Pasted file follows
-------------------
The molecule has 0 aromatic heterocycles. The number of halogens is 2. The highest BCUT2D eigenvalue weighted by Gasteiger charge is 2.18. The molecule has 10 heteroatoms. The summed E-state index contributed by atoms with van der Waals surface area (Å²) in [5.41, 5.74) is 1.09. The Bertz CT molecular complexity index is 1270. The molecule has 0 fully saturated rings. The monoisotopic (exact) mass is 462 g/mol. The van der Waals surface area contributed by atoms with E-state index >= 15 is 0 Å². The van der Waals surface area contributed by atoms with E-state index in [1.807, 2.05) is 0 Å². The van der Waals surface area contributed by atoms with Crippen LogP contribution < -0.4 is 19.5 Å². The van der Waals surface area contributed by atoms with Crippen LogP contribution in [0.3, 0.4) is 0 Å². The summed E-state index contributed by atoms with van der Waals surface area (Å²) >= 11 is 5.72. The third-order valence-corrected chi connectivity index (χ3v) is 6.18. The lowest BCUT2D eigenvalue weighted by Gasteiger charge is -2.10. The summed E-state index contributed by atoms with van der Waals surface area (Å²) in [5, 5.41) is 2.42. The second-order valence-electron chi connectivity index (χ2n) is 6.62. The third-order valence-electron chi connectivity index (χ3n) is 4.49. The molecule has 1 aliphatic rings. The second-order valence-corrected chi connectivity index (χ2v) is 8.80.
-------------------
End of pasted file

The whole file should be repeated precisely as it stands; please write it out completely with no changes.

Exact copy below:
The molecule has 0 aromatic heterocycles. The number of halogens is 2. The highest BCUT2D eigenvalue weighted by Gasteiger charge is 2.18. The molecule has 10 heteroatoms. The summed E-state index contributed by atoms with van der Waals surface area (Å²) in [5.41, 5.74) is 1.09. The Bertz CT molecular complexity index is 1270. The molecule has 0 fully saturated rings. The monoisotopic (exact) mass is 462 g/mol. The van der Waals surface area contributed by atoms with E-state index >= 15 is 0 Å². The van der Waals surface area contributed by atoms with E-state index in [1.807, 2.05) is 0 Å². The van der Waals surface area contributed by atoms with Crippen LogP contribution < -0.4 is 19.5 Å². The van der Waals surface area contributed by atoms with Crippen LogP contribution in [0.3, 0.4) is 0 Å². The summed E-state index contributed by atoms with van der Waals surface area (Å²) >= 11 is 5.72. The third-order valence-corrected chi connectivity index (χ3v) is 6.18. The lowest BCUT2D eigenvalue weighted by Gasteiger charge is -2.10. The summed E-state index contributed by atoms with van der Waals surface area (Å²) in [5, 5.41) is 2.42. The second-order valence-electron chi connectivity index (χ2n) is 6.62. The third-order valence-electron chi connectivity index (χ3n) is 4.49. The molecule has 1 aliphatic rings. The second-order valence-corrected chi connectivity index (χ2v) is 8.80.